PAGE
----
What was your thinking behind expanding the range?
There is a growing interest and need for alternative Irish whiskey offerings to cater for the modern generation of Irish whiskey drinkers who are not as brand loyal as previous generations and are constantly seeking new tastes and ways to express themselves. In order to have a healthy vibrant category of whiskey you need a range of strong independent producers to compliment the larger multinational players who currently dominate the category. This is where we in the Teeling Whiskey Company and other independent producers come in. The opportunity is there for us to drive the segmentation of the category and provide unique differentiated Irish whiskeys that do not compete with existing brands but provide a wider range of expressions to allow people to discover something new and interesting within Irish whiskey without having to move out of the category. Our ability to innovate and do things differently in quicker way is our only advantage over the larger players thus we try to ensure we are able and willing to bring our new expressions to keep people interested and engaged in what we are doing.
— TeelingWhiskey (@TeelingWhiskey) June 6, 2017
How do you avoid the potential pitfalls for the Irish whiskey Renaissance?
It is my view that we are in the middle of a long term up-trend for Irish whiskey, however, we need to ensure that Irish whiskey has the breadth and choice whiskey drinkers of today are looking for. There is a growing interest and need for alternative Irish whiskey offerings to cater for the modern generation of Irish whiskey drinkers who are not as brand loyal as previous generations and are constantly seeking new tastes and ways to express themselves. This is where we come in. We hope to help with the segmentation of Irish whiskey and provide unique differentiated Irish whiskeys that do not compete with existing brands but provide a wider range of expressions to allow people to discover something new and interesting within Irish whiskey without having to move out of the category.
What is the potential of whiskey tourism – locally and nationally?
Irish whiskey has not been the only star performer for Ireland Inc over recent years with Ireland once again emerging as a leading tourist destination with the devaluation of the Euro, in particular against the Dollar, reinforcing the “good value” a visit to Ireland can deliver. While we have been making up a lot of lost ground against our Scottish and American whiskey producing neighbours we are light years away from having a comparable whiskey tourism offering like they have managed to create. If the Malt Whisky Trail in Speyside, Scotland is like the Disneyworld for whiskey aficionados with the highest cluster of Single Malt distilleries in the world then the Bourbon trail in Kentucky is like its Alton Towers equivalent with its rollercoaster range of distilleries to visit. We have a lot to learn from their joined up thinking and ability to offer a multi layered distilleries experience that at present Ireland cannot match.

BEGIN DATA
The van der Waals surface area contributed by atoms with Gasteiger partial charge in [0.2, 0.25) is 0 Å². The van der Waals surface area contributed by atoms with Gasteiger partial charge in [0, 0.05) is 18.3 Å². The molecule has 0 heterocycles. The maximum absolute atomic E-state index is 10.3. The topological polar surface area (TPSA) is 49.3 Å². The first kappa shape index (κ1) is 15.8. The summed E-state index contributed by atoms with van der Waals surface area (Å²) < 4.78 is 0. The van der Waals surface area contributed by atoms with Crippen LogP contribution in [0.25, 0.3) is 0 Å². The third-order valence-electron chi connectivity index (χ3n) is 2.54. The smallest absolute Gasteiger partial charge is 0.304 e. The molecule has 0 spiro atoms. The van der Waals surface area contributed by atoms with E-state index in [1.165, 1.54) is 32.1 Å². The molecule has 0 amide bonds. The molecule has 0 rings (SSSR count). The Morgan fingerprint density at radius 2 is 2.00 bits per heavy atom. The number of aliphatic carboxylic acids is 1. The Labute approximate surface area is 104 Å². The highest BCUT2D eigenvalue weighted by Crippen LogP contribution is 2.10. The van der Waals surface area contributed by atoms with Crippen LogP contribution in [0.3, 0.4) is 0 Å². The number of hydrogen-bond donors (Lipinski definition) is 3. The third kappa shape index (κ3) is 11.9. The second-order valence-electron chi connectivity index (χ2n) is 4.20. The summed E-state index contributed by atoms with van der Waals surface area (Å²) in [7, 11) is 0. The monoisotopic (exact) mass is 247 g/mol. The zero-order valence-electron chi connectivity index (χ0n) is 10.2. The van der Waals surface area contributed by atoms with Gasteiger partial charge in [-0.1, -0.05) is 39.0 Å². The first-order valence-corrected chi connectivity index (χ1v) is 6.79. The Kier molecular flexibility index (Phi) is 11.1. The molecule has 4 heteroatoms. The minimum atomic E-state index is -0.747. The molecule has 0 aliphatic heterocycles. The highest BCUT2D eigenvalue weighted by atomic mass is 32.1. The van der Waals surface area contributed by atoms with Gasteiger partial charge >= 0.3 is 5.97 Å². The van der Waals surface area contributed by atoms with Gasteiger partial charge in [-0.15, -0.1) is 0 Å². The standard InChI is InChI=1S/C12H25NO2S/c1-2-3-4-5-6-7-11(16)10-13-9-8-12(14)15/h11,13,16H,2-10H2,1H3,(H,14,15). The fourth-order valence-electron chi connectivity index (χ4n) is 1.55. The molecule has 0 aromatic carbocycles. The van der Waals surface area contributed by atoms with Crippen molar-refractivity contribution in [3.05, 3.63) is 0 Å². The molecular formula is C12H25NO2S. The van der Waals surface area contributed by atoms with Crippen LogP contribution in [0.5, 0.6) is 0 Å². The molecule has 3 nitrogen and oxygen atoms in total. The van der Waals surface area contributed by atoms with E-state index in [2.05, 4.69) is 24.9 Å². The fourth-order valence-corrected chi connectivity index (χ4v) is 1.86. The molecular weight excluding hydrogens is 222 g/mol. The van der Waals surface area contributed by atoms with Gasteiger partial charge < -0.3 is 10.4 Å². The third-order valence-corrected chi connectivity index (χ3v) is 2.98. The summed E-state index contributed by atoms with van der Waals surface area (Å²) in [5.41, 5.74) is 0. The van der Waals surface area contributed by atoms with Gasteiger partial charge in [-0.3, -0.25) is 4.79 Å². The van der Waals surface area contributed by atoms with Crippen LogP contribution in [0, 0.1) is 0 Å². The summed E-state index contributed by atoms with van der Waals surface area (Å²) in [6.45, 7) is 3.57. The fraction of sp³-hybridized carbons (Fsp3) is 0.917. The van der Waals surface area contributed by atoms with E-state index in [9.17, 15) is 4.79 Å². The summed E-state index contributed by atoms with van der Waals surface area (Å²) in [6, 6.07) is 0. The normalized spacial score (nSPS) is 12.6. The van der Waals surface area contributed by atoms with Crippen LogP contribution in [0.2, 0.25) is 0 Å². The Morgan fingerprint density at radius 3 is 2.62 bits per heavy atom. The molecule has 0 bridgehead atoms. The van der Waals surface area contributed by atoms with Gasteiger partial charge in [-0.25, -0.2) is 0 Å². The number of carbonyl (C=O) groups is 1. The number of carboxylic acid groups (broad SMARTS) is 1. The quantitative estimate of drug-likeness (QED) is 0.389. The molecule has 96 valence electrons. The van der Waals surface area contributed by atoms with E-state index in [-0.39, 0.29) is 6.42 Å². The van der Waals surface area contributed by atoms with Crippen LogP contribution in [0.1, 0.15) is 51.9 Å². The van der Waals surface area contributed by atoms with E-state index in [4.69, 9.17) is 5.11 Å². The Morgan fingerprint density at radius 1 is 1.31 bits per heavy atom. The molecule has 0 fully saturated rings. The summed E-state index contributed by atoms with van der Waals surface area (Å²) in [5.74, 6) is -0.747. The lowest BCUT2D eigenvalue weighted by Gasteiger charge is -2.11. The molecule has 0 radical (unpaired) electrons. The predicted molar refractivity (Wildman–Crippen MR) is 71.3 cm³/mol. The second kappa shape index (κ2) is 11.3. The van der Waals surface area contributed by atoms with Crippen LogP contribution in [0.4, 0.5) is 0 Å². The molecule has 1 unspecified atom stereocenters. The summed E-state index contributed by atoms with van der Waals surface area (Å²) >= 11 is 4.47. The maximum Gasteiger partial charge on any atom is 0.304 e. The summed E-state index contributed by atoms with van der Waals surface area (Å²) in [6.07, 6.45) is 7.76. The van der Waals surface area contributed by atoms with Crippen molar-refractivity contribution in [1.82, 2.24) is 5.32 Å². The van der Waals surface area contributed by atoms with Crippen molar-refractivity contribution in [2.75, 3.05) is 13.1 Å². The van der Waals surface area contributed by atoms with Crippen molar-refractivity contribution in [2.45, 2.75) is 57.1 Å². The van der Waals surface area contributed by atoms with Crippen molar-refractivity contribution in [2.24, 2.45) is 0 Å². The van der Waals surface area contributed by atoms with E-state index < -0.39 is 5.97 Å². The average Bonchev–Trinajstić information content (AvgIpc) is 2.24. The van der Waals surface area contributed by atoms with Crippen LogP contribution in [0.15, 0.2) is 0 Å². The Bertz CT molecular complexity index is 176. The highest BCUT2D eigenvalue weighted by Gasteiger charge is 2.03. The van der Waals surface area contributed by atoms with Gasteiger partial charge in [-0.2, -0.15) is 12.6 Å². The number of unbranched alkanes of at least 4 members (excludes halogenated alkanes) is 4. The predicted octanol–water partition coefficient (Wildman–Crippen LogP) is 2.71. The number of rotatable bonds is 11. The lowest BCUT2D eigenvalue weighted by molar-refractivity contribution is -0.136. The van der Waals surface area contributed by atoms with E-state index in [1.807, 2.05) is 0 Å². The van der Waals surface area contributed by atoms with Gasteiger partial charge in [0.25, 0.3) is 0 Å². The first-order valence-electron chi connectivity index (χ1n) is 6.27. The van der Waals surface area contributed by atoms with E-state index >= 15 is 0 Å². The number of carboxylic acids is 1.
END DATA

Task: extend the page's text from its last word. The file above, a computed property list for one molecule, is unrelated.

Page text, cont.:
However, times they are a changing. In our new Dublin distillery, only open 24 months, we have welcomed over 185,000 visitors showing that if you build a unique Irish whiskey experience people will come. There are obvious opportunities that exist for the next generation of distillers to build a tourist offering into their new distillery but I do warn against business plans which are “visitor centres with distilleries” rather than “distilleries with visitor centres”. People today want real experiences and for a truly vibrant Irish whiskey tourism offering, that will be relevant and stack up against our competing whiskey nations, this cannot be based on pseudo production attractions based on audio visual “smoke and mirrors” but rather real and differentiated whiskey distilleries for people to discover and experience. There is a real chance a cluster of Dublin distilleries experiences will emerge over the next few years which will serve to reinforce the unique provenance and heritage of Dublin as the birth place of urban whiskey distilling as well as hopefully be complimentary to the other successful Dublin alcohol tourist attractions.
Is Asia – the next big frontier for Irish whiskey ?
Despite all our recent growth Irish whiskey still only commands a very small slice of the overall whiskey pie with Irish whiskey accounting for only circa 4% of global exports. It is my view that we are in the middle of a cyclical long term up-trend for the category, however, we should learn from the mistakes of the past and ensure that we don’t become arrogant and think that what has gotten us here over the last 20 years will be enough to keep modern day consumers interested and connected to Irish whiskey for the long term.